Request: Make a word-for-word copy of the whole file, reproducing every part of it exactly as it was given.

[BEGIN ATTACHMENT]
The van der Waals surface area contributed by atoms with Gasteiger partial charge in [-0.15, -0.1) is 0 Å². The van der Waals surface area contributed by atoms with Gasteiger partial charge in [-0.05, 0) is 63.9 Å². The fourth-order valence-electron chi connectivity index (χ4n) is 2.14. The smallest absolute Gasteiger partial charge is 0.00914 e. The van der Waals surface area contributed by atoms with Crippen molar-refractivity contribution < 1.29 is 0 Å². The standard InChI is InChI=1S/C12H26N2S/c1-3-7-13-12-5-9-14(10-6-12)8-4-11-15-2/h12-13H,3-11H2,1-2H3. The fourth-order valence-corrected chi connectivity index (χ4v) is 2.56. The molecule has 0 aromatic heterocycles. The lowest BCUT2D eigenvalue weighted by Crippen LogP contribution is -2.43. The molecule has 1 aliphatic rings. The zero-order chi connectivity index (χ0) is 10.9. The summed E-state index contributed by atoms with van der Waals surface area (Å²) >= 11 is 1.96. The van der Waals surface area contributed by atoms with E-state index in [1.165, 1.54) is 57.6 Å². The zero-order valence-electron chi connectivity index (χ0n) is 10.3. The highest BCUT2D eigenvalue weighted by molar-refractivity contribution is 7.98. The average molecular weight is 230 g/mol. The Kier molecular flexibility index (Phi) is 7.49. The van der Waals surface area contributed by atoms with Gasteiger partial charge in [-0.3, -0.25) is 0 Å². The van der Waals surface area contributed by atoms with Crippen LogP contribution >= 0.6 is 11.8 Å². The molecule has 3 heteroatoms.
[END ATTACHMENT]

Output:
The van der Waals surface area contributed by atoms with Gasteiger partial charge in [-0.15, -0.1) is 0 Å². The van der Waals surface area contributed by atoms with Gasteiger partial charge in [-0.05, 0) is 63.9 Å². The fourth-order valence-electron chi connectivity index (χ4n) is 2.14. The smallest absolute Gasteiger partial charge is 0.00914 e. The van der Waals surface area contributed by atoms with Crippen molar-refractivity contribution < 1.29 is 0 Å². The standard InChI is InChI=1S/C12H26N2S/c1-3-7-13-12-5-9-14(10-6-12)8-4-11-15-2/h12-13H,3-11H2,1-2H3. The fourth-order valence-corrected chi connectivity index (χ4v) is 2.56. The molecule has 0 aromatic heterocycles. The lowest BCUT2D eigenvalue weighted by Crippen LogP contribution is -2.43. The molecule has 1 aliphatic rings. The zero-order chi connectivity index (χ0) is 10.9. The summed E-state index contributed by atoms with van der Waals surface area (Å²) >= 11 is 1.96. The van der Waals surface area contributed by atoms with E-state index in [1.165, 1.54) is 57.6 Å². The zero-order valence-electron chi connectivity index (χ0n) is 10.3. The highest BCUT2D eigenvalue weighted by molar-refractivity contribution is 7.98. The average molecular weight is 230 g/mol. The Kier molecular flexibility index (Phi) is 7.49. The van der Waals surface area contributed by atoms with Gasteiger partial charge in [-0.3, -0.25) is 0 Å². The van der Waals surface area contributed by atoms with Crippen LogP contribution >= 0.6 is 11.8 Å². The molecule has 3 heteroatoms.